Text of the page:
Also, forgive me for asking, you sure both she and whoever gave her permission are Catholic, and Latin Rite Catholic, AND in union with Rome at that? Eastern Catholics have their own Code of Canon Law which may say differently about way the Eucharist is handled. And lots of churches call themselves ‘independent’ Catholic or some such nonsense but, not being in union with Rome, aren’t bound by the code of Canon Law.


Again, I thank all of you. Yes, she insists that she is in fully communion with Rome. I don’t know. I have been made to feel so foolish in the discussion with her and her friends. I have this intense devotion to the Blessed Sacrament, and find it so hard to believe that this is happening today. Something tells me to drop the discussion with her; and yet, I feel that in doing so, I am compromising my faith in the matter.


Who gave her permission to keep the Blessed Sacrament in her home? The way I read the Canons on reserving the Sacrament, the Ordinary (Bishop) has the authority to do so, and norms for the reception of Holy Communion are left to his jurisdiction.


Well, that may answer my question. I guessed that the Ordinary had the authority as to where a tabernacle could be. But, I did not know that he also had the authority to allow a lay person to self-communicate whenever he or she desired. But, I would assume the permission would be permitted in extraordinary circumstances. However, I thank you very much.



What you are speaking of is of great interest to me. I have only recently become aware of the great power that bishops are granted. They have great “economia”. I would say they can do whatever they want to…but…it’s not quite that far…hahahaha.

In the Eastern Orthodox Church and in the teaching of the Church Fathers which undergirds the theology of that Church, economy (Greek: οικονόμια, economia ) has several meanings.[1] The basic meaning of the word is “handling” or disposition" or “management” of a thing – usually assuming or implying good or prudent handling (as opposed to poor handling) of the matter at hand.

As such, the word “economy”, and the concept attaching to it, are utilized especially with regard to two types of “handling”: (a) divine economy, that is, God’s “handling” or “management” of the fallen state of the world and of mankind – the arrangements he made in order to bring about man’s salvation after the fall; and (b) what might be termed pastoral economy (or) ecclesiastical economy, that is, the Church’s “handling” or “management” of various pastoral and disciplinary questions, problems, and issues that have arisen through the centuries of Church history.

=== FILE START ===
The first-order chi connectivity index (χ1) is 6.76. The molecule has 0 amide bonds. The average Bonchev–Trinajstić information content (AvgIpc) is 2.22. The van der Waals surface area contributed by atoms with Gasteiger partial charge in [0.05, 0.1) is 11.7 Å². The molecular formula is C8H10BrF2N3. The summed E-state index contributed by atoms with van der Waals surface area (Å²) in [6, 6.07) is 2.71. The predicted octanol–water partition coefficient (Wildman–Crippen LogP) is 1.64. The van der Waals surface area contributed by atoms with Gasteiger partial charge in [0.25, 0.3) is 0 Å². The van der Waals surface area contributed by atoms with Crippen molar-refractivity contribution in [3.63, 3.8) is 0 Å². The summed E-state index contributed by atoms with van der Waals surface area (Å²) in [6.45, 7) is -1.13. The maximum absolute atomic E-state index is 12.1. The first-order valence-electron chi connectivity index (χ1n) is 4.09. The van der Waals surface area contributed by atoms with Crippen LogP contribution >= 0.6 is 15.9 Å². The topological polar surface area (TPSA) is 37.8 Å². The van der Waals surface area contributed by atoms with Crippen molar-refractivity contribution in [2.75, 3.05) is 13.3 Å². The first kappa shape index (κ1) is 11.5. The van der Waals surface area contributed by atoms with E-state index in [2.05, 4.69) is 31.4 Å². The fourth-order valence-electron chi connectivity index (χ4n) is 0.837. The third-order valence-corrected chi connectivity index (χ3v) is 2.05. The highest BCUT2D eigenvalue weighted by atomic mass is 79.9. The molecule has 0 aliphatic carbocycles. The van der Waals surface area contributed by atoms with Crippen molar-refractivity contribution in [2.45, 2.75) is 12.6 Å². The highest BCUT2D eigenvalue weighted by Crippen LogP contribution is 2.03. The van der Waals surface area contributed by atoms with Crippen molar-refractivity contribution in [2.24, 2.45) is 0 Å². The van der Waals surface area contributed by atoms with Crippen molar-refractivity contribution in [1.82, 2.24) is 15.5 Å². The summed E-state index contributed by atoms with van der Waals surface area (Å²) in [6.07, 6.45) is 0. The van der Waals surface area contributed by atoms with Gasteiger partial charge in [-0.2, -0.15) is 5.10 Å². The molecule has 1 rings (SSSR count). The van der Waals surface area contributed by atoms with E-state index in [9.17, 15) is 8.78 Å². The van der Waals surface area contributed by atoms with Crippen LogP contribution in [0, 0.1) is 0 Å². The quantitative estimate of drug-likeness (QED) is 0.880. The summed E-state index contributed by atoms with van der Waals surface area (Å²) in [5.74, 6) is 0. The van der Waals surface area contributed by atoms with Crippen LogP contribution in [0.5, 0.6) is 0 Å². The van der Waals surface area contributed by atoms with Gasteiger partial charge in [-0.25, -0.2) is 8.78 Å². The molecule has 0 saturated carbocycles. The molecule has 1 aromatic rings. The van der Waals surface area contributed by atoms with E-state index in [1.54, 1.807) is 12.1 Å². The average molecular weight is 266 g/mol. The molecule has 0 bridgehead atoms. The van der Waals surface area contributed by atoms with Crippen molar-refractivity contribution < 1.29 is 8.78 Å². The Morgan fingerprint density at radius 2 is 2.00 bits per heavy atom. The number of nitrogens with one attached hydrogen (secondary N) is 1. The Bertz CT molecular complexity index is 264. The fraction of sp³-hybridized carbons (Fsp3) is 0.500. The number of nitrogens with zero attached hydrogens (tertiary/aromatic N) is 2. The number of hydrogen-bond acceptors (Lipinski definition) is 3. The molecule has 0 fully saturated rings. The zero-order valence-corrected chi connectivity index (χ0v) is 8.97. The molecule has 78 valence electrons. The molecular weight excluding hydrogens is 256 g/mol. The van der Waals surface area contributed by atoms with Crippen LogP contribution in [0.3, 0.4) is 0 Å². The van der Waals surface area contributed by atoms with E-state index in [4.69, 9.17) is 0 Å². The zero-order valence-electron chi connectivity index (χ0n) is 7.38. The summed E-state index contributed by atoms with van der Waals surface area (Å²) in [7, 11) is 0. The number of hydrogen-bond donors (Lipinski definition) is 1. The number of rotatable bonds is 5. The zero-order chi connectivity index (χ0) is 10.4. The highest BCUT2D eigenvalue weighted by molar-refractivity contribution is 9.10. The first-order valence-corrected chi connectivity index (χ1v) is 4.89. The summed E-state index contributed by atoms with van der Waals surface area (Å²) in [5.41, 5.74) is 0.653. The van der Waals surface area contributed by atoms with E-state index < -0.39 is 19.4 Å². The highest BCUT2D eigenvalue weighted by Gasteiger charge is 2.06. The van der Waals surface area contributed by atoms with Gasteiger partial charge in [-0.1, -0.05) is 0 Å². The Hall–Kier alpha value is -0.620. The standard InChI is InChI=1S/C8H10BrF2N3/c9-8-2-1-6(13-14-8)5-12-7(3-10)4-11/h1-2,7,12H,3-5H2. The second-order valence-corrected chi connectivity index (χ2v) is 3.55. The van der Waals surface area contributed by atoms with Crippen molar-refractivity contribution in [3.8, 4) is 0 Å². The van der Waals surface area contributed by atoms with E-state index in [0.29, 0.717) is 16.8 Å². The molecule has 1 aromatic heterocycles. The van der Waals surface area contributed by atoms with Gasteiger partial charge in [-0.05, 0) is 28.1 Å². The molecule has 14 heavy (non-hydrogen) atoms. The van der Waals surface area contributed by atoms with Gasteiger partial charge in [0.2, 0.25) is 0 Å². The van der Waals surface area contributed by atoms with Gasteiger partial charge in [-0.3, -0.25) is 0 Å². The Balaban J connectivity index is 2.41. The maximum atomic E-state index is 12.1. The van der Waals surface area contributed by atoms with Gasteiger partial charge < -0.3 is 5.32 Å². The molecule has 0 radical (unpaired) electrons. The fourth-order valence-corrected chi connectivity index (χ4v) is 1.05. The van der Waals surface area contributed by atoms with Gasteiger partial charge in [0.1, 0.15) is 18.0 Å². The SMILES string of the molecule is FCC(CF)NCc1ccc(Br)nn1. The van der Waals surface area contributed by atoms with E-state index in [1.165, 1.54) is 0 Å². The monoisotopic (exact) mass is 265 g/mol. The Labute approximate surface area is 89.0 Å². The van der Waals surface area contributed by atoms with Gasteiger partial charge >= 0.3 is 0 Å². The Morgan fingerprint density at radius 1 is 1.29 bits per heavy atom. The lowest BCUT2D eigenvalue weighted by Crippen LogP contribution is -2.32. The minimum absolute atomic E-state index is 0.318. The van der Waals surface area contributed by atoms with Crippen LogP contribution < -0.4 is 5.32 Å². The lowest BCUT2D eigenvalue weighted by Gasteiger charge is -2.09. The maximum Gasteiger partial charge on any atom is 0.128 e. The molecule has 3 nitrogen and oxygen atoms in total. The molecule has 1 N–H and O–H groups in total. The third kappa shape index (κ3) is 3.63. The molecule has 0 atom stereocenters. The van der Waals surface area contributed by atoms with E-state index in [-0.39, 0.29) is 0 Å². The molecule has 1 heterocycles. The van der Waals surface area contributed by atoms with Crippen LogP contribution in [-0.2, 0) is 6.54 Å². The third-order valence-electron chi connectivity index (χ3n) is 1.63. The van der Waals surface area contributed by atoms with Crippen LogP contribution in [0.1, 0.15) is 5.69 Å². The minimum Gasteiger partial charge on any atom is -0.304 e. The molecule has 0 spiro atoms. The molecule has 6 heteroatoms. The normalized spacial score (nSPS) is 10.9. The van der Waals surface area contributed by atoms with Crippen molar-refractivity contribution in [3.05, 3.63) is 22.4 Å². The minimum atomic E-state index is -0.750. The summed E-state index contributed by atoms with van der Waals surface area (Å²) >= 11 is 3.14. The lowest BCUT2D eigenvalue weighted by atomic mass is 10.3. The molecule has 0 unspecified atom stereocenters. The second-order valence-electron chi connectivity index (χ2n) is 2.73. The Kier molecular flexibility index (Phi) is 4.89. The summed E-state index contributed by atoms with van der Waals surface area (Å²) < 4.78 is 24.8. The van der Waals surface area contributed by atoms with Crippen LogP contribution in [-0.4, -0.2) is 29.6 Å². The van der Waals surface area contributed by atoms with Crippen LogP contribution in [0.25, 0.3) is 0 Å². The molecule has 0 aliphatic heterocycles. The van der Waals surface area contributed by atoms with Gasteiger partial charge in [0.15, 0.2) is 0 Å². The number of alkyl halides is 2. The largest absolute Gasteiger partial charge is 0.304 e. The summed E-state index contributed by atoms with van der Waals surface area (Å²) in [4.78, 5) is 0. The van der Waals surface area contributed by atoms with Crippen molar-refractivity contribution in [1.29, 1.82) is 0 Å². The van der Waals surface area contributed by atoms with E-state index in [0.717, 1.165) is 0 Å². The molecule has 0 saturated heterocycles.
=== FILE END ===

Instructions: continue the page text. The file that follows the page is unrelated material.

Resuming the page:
In one sense, ecclesiastical economy refers to the discretionary power given to the Church by Christ himself, in order to manage and govern the Church. Christ referred to this when he gave the apostles the authority to “bind and to loose” (Matthew 16:19, 18:18), and this authority in turn was transmitted to the bishops who came after the apostles.

In this sense “economy” means, as already noted, “handling”, “management”, “disposition”. In general then, “economy” refers to pastoral handling or discretion or management in a neutral sense.

But it also can take two specific forms: it can be “exact” (“precise”, “strict”), which means the usual or general rule is followed precisely; or it can be “lenient” (a loosening or modification of that usual or general rule). The former is called “economy according to strictness (exactness)” and the latter, “economy according to leniency.” Economy according to leniency – a modification in the application of the usual rule – has always been done when, in the judgment of the Church, guided by the Holy Spirit (cf. Acts 15:28, “it seemed good to the Holy Spirit, and to us”) this would result in the wider salvation of souls through the extension of God’s mercy.

on page 62 #236 of the “Catechism of the Catholic Church” you can read that this is legitimate.


To Richard and those interested in the matter,

  I am the diocesan hermit being discussed here  (I received an email from another diocesan hermit which said, "Listen to what is being said about this poor hermit!. . ."; She didn't know I was the one being referred to!!). As Richard should know from my comments, and my plan of life (approved by my local Ordinary, and the pertinent section of which Richard has read), I have the right to reserve Eucharist and ALSO to celebrate a Communion service (including a penitential rite, Liturgy of the Word, etc) with all due reverence and receive/take Communion IN THAT CONTEXT on whatever days I do not get to Mass (which I manage about 5-6 times a week, ordinarily). However, circumstances sometimes mean I cannot get to Mass, occasionally for several days running. On those days I do indeed celebrate a Communion service accompanied by a half hour or more of adoration. Eucharist is not kept for more than a week at a time to make sure the connection with Mass is never lost, and I serve as an EEM for a local seniors complex as well. When the Eucharist is not fully consumed at the end of the week, I return it to the parish Church and receive more after Mass.

  Let me be clear, no one is talking about opening up the tabernacle and taking Communion any old time as though one were opening up a bag of potato chips and munching away (a characterization provided by one of Richard's discussion partners regarding this arrangement, by the way, and one which I resent)!